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Akata Louise Kuresa (31) was an employee of Bill Richardson Transport World and secretary of the Invercargill Young Professionals group when she stole $12,611.59 from the two groups to pay for photo shoots, flights, clothes and other personal expenses.
In explaining her actions, she said she was not good at maths and did not know how to bookkeep.
She appeared in the Invercargill District Court yesterday and admitted five counts of theft by a person in a special relationship and two charges of altering a document with intent to defraud.
Judge John Brandts-Giesen sentenced her to six months’ community detention, 12 months’ intense supervision and 200 hours’ community work.
He also ordered her to pay $12,611.59 in reparation to the victims — $4640 to the Invercargill Young Professionals and $7971.59 to the owners of Transport World.
Kuresa was a contestant in this year’s series of The Bachelor New Zealand, which featured Moses Mackay from operatic trio Sol3 Mio looking for love.
Judge Brandts-Giesen discontinued Kuresa’s name suppression as he believed the extreme hardship criteria was not met.
Kuresa was seen as a leader by the young professionals group and she was a person trusted by her employer, he said.
"You gave the impression of a good person and you behaved badly.'
Over a long period of time, Kuresa had a smile on her face and all the confidence in the world but was stealing from the group and also from Transport World, the judge said.
Kuresa chose to be part of a reality show at the same time she was committing the theft.
She created a facade and needed the money to maintain it, he said.
While he sympathised with her and asked media to not sensationalise the matter, he believed she had to be held accountable for the offending.
Her employer, Bill Richardson Transport World director Jocelyn O’Donnell, read a victim impact statement to the court and said Kuresa’s actions showed she did not have remorse for her actions.
She said Kuresa manipulated the truth and lied to many in the community about why her employment was terminated.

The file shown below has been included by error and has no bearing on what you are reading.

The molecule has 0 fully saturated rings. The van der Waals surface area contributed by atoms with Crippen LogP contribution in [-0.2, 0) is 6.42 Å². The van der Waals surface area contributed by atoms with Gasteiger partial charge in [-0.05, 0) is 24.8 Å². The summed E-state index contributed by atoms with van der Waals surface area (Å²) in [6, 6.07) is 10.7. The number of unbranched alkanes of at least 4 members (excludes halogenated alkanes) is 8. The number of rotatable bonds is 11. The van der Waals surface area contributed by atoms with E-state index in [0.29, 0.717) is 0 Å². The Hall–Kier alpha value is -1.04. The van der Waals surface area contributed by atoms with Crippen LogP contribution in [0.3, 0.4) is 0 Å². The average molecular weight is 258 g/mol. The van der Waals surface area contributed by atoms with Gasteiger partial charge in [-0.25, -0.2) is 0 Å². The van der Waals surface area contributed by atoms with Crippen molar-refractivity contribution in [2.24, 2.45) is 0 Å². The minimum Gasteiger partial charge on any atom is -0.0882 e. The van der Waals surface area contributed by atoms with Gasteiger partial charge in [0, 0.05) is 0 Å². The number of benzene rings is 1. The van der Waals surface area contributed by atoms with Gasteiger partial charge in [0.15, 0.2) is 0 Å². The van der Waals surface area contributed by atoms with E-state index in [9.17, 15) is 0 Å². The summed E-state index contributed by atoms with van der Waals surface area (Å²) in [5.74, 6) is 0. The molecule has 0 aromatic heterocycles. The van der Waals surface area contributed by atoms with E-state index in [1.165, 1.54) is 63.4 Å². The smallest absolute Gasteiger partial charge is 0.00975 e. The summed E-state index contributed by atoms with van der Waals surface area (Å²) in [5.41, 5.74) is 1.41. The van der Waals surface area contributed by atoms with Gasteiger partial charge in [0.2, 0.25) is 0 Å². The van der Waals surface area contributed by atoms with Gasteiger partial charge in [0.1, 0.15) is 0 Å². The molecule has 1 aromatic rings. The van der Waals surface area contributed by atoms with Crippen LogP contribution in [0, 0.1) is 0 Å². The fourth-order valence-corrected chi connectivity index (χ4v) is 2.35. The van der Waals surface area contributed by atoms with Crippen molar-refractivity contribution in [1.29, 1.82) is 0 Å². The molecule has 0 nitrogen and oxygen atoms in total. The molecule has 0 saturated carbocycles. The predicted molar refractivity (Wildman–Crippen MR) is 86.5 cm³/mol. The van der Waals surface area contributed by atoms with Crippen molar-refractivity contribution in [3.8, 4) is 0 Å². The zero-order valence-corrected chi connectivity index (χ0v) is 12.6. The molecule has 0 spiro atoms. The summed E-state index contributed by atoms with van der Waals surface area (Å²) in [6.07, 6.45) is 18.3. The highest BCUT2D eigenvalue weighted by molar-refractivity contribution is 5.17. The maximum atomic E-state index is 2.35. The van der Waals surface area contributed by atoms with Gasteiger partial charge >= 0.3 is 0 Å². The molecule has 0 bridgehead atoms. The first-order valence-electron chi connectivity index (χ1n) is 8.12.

Mrs O’Donnell and her team were devastated to learn of the fraud — they had always supported Kuresa, fought for her and had trust in her.
"We are still kicking ourselves for giving you the benefit of the doubt.
"You were in a position of trust and used this to your full advantage.'
She said one of the things that struck her most was the type of items Kuresa used the money on, which looked self-indulgent.
"Your theft was for your own social life and personal gain.'
That assessment of the spending was echoed by the judge.
Despite the difficulty of giving a statement in court, Mrs O’Donnell said she believed it was necessary to warn others, as Kuresa was involved in many community groups.
Counsel Olivia Taylor told the court her client was extremely regretful and had genuine remorse for the hurt she caused.
She asked the judge to consider a community detention sentence as any other outcome could affect Kuresa’s current employment, which she needed to keep as she wanted to be able to pay reparation to the victims.
The summary of facts stated that during her employment at Bill Richardson Transport World, Kuresa used a company card to pay for tickets to events, a flight, to purchase personal items, for a personal photo shoot and also to pay for bills that were in the name of the organisation she was treasurer of.
She also transferred money from the Invercargill Young Professionals’ account to her own personal account.
The transactions were then coded to look like legitimate work spending.